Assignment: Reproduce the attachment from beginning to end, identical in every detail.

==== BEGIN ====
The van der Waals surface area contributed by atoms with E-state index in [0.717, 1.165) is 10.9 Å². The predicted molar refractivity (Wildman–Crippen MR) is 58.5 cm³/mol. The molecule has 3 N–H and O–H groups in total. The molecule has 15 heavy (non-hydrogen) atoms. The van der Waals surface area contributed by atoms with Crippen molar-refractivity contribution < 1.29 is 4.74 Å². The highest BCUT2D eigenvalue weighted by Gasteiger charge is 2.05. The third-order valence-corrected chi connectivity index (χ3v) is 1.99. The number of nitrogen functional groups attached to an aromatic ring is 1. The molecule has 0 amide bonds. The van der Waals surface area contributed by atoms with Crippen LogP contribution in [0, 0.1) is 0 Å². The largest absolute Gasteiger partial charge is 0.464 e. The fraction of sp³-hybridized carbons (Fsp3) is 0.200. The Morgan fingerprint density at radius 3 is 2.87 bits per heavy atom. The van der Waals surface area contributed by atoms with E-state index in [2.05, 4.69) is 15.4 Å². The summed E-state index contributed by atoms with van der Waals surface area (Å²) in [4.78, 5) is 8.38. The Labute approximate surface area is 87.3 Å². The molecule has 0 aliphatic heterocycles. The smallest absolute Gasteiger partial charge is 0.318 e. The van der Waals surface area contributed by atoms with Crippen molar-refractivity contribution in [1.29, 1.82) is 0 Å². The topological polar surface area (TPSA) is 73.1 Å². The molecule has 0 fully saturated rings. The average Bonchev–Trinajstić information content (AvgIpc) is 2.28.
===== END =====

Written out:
The van der Waals surface area contributed by atoms with E-state index in [0.717, 1.165) is 10.9 Å². The predicted molar refractivity (Wildman–Crippen MR) is 58.5 cm³/mol. The molecule has 3 N–H and O–H groups in total. The molecule has 15 heavy (non-hydrogen) atoms. The van der Waals surface area contributed by atoms with Crippen molar-refractivity contribution < 1.29 is 4.74 Å². The highest BCUT2D eigenvalue weighted by Gasteiger charge is 2.05. The third-order valence-corrected chi connectivity index (χ3v) is 1.99. The number of nitrogen functional groups attached to an aromatic ring is 1. The molecule has 0 amide bonds. The van der Waals surface area contributed by atoms with Crippen LogP contribution in [0, 0.1) is 0 Å². The largest absolute Gasteiger partial charge is 0.464 e. The fraction of sp³-hybridized carbons (Fsp3) is 0.200. The Morgan fingerprint density at radius 3 is 2.87 bits per heavy atom. The van der Waals surface area contributed by atoms with E-state index in [2.05, 4.69) is 15.4 Å². The summed E-state index contributed by atoms with van der Waals surface area (Å²) in [4.78, 5) is 8.38. The Labute approximate surface area is 87.3 Å². The molecule has 0 aliphatic heterocycles. The smallest absolute Gasteiger partial charge is 0.318 e. The van der Waals surface area contributed by atoms with Crippen molar-refractivity contribution in [1.29, 1.82) is 0 Å². The topological polar surface area (TPSA) is 73.1 Å². The molecule has 0 fully saturated rings. The average Bonchev–Trinajstić information content (AvgIpc) is 2.28.